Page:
“My speculation would be, the fact that dad is there has a greater impact on his sons. By far the greatest fall away in young adults going to church or Mass is among the young men.”
Surveys in both the US and Australia, meanwhile, show that between 75 and 80 per cent of seminarians have been altar servers.
“These are boys who have been close to the priest, helping the priest… They see the priesthood close-up, particularly that sacred moment during Mass. So if God is going to call a boy to priesthood, the seed will be sown through his association with the priest.”
In order to encourage men to share their masculine gifts with the Church and society, Fr Chandler says it is necessary to stop advocating or focusing only on the needs of women. Women, however, can – and need to – play a powerful role in encouraging their husbands, sons and brothers to become more involved in parish life. Women stepping back from certain roles could also encourage men to step up more, he says.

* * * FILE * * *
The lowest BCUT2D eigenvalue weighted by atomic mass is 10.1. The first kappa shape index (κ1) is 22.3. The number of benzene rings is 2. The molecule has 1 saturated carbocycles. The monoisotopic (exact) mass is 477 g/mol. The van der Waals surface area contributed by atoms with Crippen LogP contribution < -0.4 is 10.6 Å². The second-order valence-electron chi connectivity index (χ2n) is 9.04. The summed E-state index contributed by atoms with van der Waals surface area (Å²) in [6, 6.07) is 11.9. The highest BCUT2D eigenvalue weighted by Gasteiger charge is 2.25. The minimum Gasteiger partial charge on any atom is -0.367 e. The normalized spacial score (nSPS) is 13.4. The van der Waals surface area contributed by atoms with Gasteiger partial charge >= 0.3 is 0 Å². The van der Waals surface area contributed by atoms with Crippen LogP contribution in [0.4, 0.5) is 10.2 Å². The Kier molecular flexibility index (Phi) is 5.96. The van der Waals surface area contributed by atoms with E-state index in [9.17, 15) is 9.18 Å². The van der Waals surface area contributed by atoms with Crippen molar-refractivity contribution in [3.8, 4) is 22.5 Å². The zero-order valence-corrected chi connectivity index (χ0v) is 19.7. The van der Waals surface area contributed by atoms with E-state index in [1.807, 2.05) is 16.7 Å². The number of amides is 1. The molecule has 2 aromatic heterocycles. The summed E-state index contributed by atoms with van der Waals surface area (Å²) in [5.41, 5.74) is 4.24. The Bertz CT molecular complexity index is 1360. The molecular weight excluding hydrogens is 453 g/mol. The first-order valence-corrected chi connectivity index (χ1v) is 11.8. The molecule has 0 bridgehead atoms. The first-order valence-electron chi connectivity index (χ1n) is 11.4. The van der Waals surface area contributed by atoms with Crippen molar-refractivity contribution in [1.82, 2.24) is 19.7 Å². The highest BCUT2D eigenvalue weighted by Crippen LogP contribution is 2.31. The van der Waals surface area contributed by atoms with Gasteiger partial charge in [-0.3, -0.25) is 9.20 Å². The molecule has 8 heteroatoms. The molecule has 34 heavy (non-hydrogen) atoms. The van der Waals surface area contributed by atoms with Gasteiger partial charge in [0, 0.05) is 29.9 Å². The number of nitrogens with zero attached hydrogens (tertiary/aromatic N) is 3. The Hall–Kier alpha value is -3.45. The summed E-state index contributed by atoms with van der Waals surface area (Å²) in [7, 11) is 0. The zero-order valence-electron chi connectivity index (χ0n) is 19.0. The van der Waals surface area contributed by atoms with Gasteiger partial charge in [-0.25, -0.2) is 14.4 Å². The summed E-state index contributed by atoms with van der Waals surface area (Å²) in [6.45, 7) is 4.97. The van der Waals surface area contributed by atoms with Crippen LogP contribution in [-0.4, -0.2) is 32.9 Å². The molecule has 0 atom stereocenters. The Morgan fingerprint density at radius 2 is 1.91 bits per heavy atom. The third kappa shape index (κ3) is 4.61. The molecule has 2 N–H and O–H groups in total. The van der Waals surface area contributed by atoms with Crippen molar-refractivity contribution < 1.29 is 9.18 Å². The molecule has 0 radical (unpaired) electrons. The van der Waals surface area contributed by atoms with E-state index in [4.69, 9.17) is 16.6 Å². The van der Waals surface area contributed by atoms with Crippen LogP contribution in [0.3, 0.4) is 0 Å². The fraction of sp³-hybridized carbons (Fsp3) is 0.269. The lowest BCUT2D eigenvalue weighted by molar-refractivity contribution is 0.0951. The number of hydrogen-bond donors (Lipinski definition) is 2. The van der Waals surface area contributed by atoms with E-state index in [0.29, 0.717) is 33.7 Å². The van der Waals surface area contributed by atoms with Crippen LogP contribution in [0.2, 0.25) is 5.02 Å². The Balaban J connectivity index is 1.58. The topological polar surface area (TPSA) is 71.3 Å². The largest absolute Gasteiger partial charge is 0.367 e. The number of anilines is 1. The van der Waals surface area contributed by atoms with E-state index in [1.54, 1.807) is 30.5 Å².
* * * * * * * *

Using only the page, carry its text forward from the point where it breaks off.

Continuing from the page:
Men and boys need to be challenged he said, and to have opportunities to gather with other men.
Priests and bishops also need to become more “fatherly” in their pastoral ministry, especially given the rate of fatherlessness in our culture.
“The primary role we have is as the spiritual father. John Paul II said priests need to make themselves a prisoner of the confessional because that’s where they exercise their spiritual fatherhood most clearly.”
Fr Chandler also recommended three saints as guides for men—St Joseph, Blessed Pier Giorgio Frassati and St Francisco Marto.
“Men need male saints to turn to who can be like their heavenly brothers … just as we need fraternity on earth, we need fraternity in heaven.”
Esto Vir by Fr Paul Chandler, is published by Parousia Media, RRP $19.99
To order: www.parousiamedia.com